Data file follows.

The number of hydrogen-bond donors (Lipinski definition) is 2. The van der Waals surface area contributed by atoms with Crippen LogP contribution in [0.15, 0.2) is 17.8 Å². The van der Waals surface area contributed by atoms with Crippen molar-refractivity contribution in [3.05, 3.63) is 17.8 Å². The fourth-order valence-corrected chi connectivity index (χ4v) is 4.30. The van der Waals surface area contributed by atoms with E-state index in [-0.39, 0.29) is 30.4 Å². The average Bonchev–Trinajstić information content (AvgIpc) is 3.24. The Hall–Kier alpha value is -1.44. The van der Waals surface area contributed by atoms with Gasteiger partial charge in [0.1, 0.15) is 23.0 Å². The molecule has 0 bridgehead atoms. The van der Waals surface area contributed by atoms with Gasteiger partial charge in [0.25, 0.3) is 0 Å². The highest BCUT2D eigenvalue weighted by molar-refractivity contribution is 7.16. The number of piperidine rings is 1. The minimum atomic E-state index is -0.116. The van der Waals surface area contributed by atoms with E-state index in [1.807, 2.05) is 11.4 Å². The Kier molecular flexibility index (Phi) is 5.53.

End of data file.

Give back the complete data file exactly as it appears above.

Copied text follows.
The number of hydrogen-bond donors (Lipinski definition) is 2. The van der Waals surface area contributed by atoms with Crippen LogP contribution in [0.15, 0.2) is 17.8 Å². The van der Waals surface area contributed by atoms with Crippen molar-refractivity contribution in [3.05, 3.63) is 17.8 Å². The fourth-order valence-corrected chi connectivity index (χ4v) is 4.30. The van der Waals surface area contributed by atoms with E-state index in [-0.39, 0.29) is 30.4 Å². The average Bonchev–Trinajstić information content (AvgIpc) is 3.24. The Hall–Kier alpha value is -1.44. The van der Waals surface area contributed by atoms with Gasteiger partial charge in [0.1, 0.15) is 23.0 Å². The molecule has 0 bridgehead atoms. The van der Waals surface area contributed by atoms with Gasteiger partial charge in [0.25, 0.3) is 0 Å². The highest BCUT2D eigenvalue weighted by molar-refractivity contribution is 7.16. The number of piperidine rings is 1. The minimum atomic E-state index is -0.116. The van der Waals surface area contributed by atoms with E-state index in [1.807, 2.05) is 11.4 Å². The Kier molecular flexibility index (Phi) is 5.53.